Copyright © 2006 Henrietta W. Hay
Libraries from Camels to the Internet
April 14, 2006
The urge to preserve knowledge is at least as old as the cave man, from
inscriptions on cave walls to modern libraries.
Next week is Library Week and it is a good time to think about libraries over the years. I can't resist telling again one of my favorite library stories. I do not vouch for the truth of it, but I found it in some book long ago.
Persian Vizier Abdul Kasem Ismael lived in the first millennium A. D.
His library consisted of 400 camels which carried a 17,000 volume library everywhere he went. The camels were trained to walk in an order that ensured the manuscripts were alphabetically arranged.
Much older than the camels, The Royal Library of Alexandria in Alexandria, Egypt was the largest library in the ancient world. It is generally assumed to have been founded at the beginning of the 3rd century BC, during the reign of Ptolemy II of Egypt. At its peak, the Royal Library is believed to have held anywhere between 40,000 to 700,000 manuscripts. Plutarch wrote that Julius Caesar and his Roman Legions burned it in 47 BC. Looks as though modern book burning is not so modern. The reasons for book burning have been the same since Caesar. It is always about knowledge that someone has that someone else doesn't want them to have.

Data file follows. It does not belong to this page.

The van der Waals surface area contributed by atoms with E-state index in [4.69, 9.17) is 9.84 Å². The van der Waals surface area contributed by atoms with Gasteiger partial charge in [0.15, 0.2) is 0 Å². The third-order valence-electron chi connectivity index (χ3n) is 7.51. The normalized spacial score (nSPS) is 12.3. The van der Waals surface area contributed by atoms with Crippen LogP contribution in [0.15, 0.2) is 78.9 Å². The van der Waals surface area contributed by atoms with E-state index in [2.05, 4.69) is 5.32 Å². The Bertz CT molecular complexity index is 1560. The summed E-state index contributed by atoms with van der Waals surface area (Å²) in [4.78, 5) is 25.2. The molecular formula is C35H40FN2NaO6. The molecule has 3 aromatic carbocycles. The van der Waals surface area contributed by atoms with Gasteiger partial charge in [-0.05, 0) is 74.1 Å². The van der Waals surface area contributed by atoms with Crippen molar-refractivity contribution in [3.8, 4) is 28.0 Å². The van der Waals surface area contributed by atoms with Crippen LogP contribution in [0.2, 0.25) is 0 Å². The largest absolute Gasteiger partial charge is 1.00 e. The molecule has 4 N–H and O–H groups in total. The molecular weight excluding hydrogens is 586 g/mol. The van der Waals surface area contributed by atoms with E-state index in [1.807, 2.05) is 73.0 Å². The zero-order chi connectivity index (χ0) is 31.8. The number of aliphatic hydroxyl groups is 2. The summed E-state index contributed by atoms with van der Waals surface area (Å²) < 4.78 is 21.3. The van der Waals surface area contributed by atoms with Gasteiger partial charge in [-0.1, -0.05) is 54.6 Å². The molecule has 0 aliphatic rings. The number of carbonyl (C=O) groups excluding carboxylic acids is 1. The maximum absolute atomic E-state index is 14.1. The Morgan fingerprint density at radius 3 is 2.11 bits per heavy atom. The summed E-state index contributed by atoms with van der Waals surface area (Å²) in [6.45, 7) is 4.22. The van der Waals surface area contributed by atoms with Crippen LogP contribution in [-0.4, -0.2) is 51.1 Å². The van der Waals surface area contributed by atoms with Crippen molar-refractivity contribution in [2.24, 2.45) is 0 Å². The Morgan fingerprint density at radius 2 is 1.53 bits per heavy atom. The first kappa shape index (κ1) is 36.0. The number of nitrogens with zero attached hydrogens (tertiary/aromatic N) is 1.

Fortunately the need to increase and preserve knowledge far exceeds the efforts of the censor, so the growth of libraries through centuries has been steady. Today nearly every city, town and hamlet in America has its public library.
Locally, he first library in Happy Valley was built over 100 years ago by Andrew Carnegie. It has always been supported by taxpayer dollars, first by the city, then by the county and now as a district.
Now in the 21st century, It has outgrown the building it has been in since 1974. It has not suffered from stumbling camels or enemy fire, but from a combination of a greatly increased circulation as the county has grown, ever increasing sources of information, and the need for greatly increased computerization involving extensive electrical upgrading of the building. But voters twice rejected by the narrowest of margins a vote to construct a new central building.
Fortunately librarians are always resourceful and nothing can be allowed to stop adequate service. So the aging grocery store/library is being upgraded.
The book collection is still there, of course, and they also have audio books, DVD's and CD's, microfilm and service to the homebound. But the biggest change is the computer, with the Internet and the World Wide Web. The Web encompasses the greatest store of information the world has ever known, all of it roaming around somewhere out there in cyberspace.
Not everything on the Web is free, so another function of libraries is to buy subscriptions to databases and make them available available on line 24/7.
From the Royal Library of Alexandria to the Mesa County Public Library seems an impossible feat of imagination, but they have one thing in common. Both have existed for the preservation of knowledge. We have gone rom papyrus to paper to printing to the computer. The modern library exists not only to preserve knowledge, but to make it available for everyone -- the University of the People.